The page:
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She is ‘Titanium’

As Shriners Hospital in the Twin Cities celebrates its 90th year, Micayla Murphy is one beneficiary that can speak to the importance of the childrens’ hospital

May 18, 2013
By Deb Gau , Marshall Independent

Micayla Murphy is a dancer. Not just in the sense that the Marshall middle-schooler loves being part of the Just For Kix program - her mom says it's hard to get her to stop dancing, period.

"I'm also a sprinter, too," Micayla Murphy said.

That's why the past six months have been tough, as Micayla has recovered from surgery that helped correct curves in her spine.

Article Photos

Photo by Deb Gau
While she talked, Marshall fifth-grader Micayla Murphy hugged a monkey toy given to her during recovery for back surgery in December. Scoliosis had made it hard for Murphy to participate in dance, one of her favorite things to do.

Back in December, she spent almost a week at the Shriners Hospital for Children in the Twin Cities. Both Micayla and her mother Carrie Colvin- Murphy said this week that they're counting down the days until Micayla can officially go back to being her active self.

"As of next month, she'll get all of her activity back," Colvin-Murphy said.

It's been a long journey, going all the way back to last spring. Colvin- Murphy said she and other family members noticed something didn't seem right with Micayla's posture.

"Mom would say, 'Micayla, stand up straight,' and I'd be like, 'I am standing up straight,'" Micayla Murphy said. Wearing a plaid shirt one day showed that something definitely wasn't right, Micayla said. The lines in the fabric pattern were curved over parts of her back where she seemed to be growing lumps.

Colvin-Murphy took her daughter to the doctor.

Micayla was diagnosed with scoliosis, which was causing her spine to curve in an "S" shape.

One of the curves was sharp enough that it was also putting pressure on her lung and making it harder to breathe.

"She would start dancing, and her endurance was not what it should be," Colvin-Murphy said.

The only option to help Micayla was back surgery, Colvin-Murphy said, and there were two children's hospitals in Minnesota where the surgery could be done.

One was the Shriners Hospital. Colvin-Murphy said she applied for a referral there, partly because it worked with a surgeon from the Mayo Clinic, and partly because she had family and friends who are members of the Shriners organization.

Shriners Hospital for Children-Twin Cities, located in Minneapolis, is celebrating its 90th anniversary this year. The hospital specializes in offering orthopedic care for children around the country.

"If it hadn't been for the Shriners Hospital, I don't know what we would've done," Colvin-Murphy said. The surgery costs were steep, even with help from insurance.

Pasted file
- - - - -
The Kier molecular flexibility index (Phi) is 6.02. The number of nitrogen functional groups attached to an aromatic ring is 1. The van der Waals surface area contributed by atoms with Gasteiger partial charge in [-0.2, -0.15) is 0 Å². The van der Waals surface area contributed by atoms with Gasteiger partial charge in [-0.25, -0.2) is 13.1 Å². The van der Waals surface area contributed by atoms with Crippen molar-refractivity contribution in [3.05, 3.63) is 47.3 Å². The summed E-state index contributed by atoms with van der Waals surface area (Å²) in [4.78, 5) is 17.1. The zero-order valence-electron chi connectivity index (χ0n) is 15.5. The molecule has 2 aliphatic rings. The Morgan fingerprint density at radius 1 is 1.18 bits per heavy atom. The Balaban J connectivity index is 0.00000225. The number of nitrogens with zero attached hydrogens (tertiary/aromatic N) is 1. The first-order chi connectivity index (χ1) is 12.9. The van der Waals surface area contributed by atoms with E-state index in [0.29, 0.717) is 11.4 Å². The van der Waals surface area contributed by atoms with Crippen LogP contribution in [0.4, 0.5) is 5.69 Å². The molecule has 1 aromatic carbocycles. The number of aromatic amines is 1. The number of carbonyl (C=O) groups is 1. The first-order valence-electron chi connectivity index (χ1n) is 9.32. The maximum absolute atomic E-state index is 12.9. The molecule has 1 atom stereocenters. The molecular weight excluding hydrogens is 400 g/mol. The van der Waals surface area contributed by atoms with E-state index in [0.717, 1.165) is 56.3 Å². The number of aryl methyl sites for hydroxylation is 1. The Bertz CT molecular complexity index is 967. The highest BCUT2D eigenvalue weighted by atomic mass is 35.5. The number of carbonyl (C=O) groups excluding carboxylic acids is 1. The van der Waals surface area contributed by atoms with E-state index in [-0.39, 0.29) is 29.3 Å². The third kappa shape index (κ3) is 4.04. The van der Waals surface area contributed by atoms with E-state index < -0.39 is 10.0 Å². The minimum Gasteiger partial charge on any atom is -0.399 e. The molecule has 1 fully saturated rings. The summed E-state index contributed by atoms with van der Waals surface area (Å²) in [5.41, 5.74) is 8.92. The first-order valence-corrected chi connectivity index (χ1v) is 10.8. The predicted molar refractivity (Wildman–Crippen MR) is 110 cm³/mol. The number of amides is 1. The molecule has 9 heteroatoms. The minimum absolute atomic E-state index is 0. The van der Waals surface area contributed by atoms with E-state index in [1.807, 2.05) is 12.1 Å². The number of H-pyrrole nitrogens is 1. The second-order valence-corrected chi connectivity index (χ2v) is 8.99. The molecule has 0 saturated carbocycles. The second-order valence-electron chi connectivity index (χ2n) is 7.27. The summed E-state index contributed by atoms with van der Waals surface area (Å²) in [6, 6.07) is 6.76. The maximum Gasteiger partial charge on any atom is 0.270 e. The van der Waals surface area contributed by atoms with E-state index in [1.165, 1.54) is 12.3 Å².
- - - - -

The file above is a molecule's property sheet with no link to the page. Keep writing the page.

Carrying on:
"There was a huge application form," Colvin- Murphy said. She said patients could get referrals from either a physician or from a local Shriners group. "Thank goodness, we had both."

Micayla was scheduled for surgery on Dec. 4.

"We went up there on Dec. 3," Micayla said. Part of the preparations weren't just for the surgery but to make her hospital stay afterward more comfortable. "They gave me an iPad, and they had a lot of movies you could pick out to watch."

"They worked really hard to make sure that the things that scared her the most wouldn't be there," Colvin-Murphy said of the hospital staff. But, Micayla Murphy said, it was still hard not to be nervous.

"I was pretty scared," Micayla said. "When they first came up with the (surgical) bed, I was just bawling."

Micayla went into surgery at 8 a.m. and didn't come out until around 5:30 p.m., Colvin-Murphy said. She had two titanium rods screwed to her spine, to help keep it straight. During the next few days, Micayla worked with therapists to help her get moving and breathing deeply again.

It was hard at first, Micayla said. She couldn't manage more than walking from her room to the hall and back.

"Right after I got up, I was like, 'I don't want to do this,'" she said.

After Micayla was released from the hospital, there were still months to go in the recovery process. For a long time, she said, she wasn't allowed to do more physical activity than walking around the track at the Marshall YMCA. It was important that her spine had plenty of time to grow strong around the rods and screws, Colvin-Murphy said.

It wasn't easy being stuck at home, Micayla said, but she had a lot of support from friends, family, and teachers. She was able to come back to school after the winter holidays.

"I got this really huge card that had all the fifth-graders and teachers' names on it," she said. She also found a whole bunch of get-well cards that had been slipped into her locker.

School desks, on the other hand, were harder to deal with.

"Those chairs weren't comfortable at all," Micayla said. "I had to get up a lot."

Colvin-Murphy said Micayla is now down to just 15 days before the last doctors' restrictions come off for physical activity.

"It's so far away," Micayla interjected. She said it will be exciting to go back to dancing.

Micayla already has a song picked out for a solo routine, Colvin-Murphy said.

It's called "Titanium."

 
 

 

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